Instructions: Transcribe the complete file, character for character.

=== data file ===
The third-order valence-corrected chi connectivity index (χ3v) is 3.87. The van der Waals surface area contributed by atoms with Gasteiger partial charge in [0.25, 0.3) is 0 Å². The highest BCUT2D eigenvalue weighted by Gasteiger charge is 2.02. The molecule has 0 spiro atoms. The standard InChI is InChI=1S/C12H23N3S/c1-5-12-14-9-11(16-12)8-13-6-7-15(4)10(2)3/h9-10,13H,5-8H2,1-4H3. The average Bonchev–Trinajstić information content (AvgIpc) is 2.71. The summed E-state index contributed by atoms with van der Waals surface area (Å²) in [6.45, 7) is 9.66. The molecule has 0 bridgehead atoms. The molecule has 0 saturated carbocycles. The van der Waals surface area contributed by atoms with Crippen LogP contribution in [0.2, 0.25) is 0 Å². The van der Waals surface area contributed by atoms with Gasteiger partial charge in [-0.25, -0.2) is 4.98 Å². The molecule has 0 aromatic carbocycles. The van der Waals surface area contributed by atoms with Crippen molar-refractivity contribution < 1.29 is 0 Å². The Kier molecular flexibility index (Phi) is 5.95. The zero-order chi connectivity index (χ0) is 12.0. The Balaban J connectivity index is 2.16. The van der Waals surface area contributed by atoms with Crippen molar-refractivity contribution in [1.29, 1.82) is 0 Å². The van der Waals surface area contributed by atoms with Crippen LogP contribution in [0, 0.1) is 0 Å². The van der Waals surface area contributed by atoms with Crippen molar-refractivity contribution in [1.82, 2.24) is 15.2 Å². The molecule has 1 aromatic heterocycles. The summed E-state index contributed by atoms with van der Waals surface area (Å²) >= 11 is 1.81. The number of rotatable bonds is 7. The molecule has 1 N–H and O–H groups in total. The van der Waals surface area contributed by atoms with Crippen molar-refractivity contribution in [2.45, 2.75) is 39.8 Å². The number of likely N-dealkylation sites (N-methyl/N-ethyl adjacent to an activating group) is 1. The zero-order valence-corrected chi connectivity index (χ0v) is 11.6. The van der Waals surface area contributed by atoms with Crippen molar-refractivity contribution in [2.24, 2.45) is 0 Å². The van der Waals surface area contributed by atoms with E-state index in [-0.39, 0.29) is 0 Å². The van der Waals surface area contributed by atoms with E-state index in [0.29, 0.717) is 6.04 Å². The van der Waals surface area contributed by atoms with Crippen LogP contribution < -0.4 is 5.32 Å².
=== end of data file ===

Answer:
The third-order valence-corrected chi connectivity index (χ3v) is 3.87. The van der Waals surface area contributed by atoms with Gasteiger partial charge in [0.25, 0.3) is 0 Å². The highest BCUT2D eigenvalue weighted by Gasteiger charge is 2.02. The molecule has 0 spiro atoms. The standard InChI is InChI=1S/C12H23N3S/c1-5-12-14-9-11(16-12)8-13-6-7-15(4)10(2)3/h9-10,13H,5-8H2,1-4H3. The average Bonchev–Trinajstić information content (AvgIpc) is 2.71. The summed E-state index contributed by atoms with van der Waals surface area (Å²) in [6.45, 7) is 9.66. The molecule has 0 bridgehead atoms. The molecule has 0 saturated carbocycles. The van der Waals surface area contributed by atoms with Crippen LogP contribution in [0.2, 0.25) is 0 Å². The van der Waals surface area contributed by atoms with Gasteiger partial charge in [-0.25, -0.2) is 4.98 Å². The molecule has 0 aromatic carbocycles. The van der Waals surface area contributed by atoms with Crippen molar-refractivity contribution < 1.29 is 0 Å². The Kier molecular flexibility index (Phi) is 5.95. The zero-order chi connectivity index (χ0) is 12.0. The Balaban J connectivity index is 2.16. The van der Waals surface area contributed by atoms with Crippen molar-refractivity contribution in [1.29, 1.82) is 0 Å². The van der Waals surface area contributed by atoms with Crippen LogP contribution in [0, 0.1) is 0 Å². The van der Waals surface area contributed by atoms with Crippen molar-refractivity contribution in [1.82, 2.24) is 15.2 Å². The molecule has 1 aromatic heterocycles. The summed E-state index contributed by atoms with van der Waals surface area (Å²) >= 11 is 1.81. The number of rotatable bonds is 7. The molecule has 1 N–H and O–H groups in total. The van der Waals surface area contributed by atoms with Crippen molar-refractivity contribution in [2.45, 2.75) is 39.8 Å². The number of likely N-dealkylation sites (N-methyl/N-ethyl adjacent to an activating group) is 1. The zero-order valence-corrected chi connectivity index (χ0v) is 11.6. The van der Waals surface area contributed by atoms with Crippen molar-refractivity contribution in [2.24, 2.45) is 0 Å². The van der Waals surface area contributed by atoms with E-state index in [-0.39, 0.29) is 0 Å². The van der Waals surface area contributed by atoms with E-state index in [0.29, 0.717) is 6.04 Å². The van der Waals surface area contributed by atoms with Crippen LogP contribution < -0.4 is 5.32 Å².